Using Launchd on Mac OS X

From Exterior Memory
(Redirected from Cron jobs on Mac OS X)
Jump to: navigation, search

Mac OS X has never used cron for timed execution of scripts. Starting with Mac OS 10.4, all processes are started with launchd, which not only runs startup scripts, but also runs cron jobs. Before 10.4 StartupItems were used.


The following configuration runs the script /usr/local/myscript.sh both at startup, as well as every 2 minutes (120 seconds).

<?xml version="1.0" encoding="UTF-8"?>
<!DOCTYPE plist PUBLIC "-//Apple//DTD PLIST 1.0//EN" "http://www.apple.com/DTDs/PropertyList-1.0.dtd">
<plist version="1.0">
<dict>
       <key>Label</key>
       <string>com.example.myscript</string>
       <key>Program</key>
       <string>/usr/local/myscript.sh</string>
       <key>RunAtLoad</key>
       <true/>
       <key>StartInterval</key>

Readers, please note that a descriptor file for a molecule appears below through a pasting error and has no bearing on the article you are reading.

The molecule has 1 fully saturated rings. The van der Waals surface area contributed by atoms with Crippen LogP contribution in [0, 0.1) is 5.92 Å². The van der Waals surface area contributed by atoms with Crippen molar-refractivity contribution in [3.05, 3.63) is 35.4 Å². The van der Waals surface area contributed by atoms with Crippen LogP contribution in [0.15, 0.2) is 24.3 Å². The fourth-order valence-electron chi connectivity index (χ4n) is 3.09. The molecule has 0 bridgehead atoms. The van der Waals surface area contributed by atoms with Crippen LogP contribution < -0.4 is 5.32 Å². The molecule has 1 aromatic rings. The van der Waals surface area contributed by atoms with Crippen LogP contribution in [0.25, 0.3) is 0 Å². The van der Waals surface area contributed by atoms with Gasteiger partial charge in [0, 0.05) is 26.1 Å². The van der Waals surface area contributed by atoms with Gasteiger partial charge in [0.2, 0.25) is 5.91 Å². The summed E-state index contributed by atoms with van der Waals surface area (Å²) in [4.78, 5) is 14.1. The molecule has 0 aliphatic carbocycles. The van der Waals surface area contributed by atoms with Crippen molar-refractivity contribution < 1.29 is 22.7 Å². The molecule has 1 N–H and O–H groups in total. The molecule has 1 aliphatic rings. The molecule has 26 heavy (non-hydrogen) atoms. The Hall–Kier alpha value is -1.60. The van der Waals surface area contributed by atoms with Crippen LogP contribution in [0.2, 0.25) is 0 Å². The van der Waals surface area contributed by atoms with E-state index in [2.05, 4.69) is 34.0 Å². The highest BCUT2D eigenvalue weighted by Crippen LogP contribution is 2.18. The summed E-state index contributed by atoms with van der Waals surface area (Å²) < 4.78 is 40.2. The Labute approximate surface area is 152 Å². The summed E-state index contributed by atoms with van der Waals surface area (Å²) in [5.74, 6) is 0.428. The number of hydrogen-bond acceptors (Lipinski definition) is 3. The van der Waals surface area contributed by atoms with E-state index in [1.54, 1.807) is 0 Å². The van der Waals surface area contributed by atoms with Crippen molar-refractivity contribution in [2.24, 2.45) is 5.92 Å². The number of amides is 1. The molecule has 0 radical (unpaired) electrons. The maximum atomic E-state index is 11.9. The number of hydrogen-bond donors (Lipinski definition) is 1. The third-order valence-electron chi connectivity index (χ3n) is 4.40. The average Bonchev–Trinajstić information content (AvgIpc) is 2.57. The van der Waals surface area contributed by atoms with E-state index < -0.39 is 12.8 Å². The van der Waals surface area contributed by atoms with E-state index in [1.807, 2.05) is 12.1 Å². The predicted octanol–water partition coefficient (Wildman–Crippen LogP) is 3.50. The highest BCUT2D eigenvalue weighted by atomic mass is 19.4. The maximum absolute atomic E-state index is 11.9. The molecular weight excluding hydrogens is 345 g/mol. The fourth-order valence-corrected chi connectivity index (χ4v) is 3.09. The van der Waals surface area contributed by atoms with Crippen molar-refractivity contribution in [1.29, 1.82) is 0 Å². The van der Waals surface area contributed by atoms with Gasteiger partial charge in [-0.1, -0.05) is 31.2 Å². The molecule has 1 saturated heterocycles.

<integer>120</integer>
</dict>
</plist>

Depending on the usage, you should place this file either in /Library/LaunchDaemons or /Library/LaunchAgents.

/Library/LaunchDaemons
If your job needs to run even when no users are logged in.
/Library/LaunchAgents
If it is only useful when users are logged in.

Before you install the file, decide on it's identifier. The above script is identified by com.example.myscript, as shown in the Label field. Save this file as /Library/LaunchAgents/com.example.myscript.plist (using the key you have chosen).

This file will be automatically loaded and acted upon after reboot. In addition, you can manipulate it using the launchctl tool. To load and run this script without rebooting, do the following:

sudo launchctl load /Library/LaunchAgents/com.example.myscript.plist
sudo launchctl start com.example.myscript

You can verify it's status using

launchctl list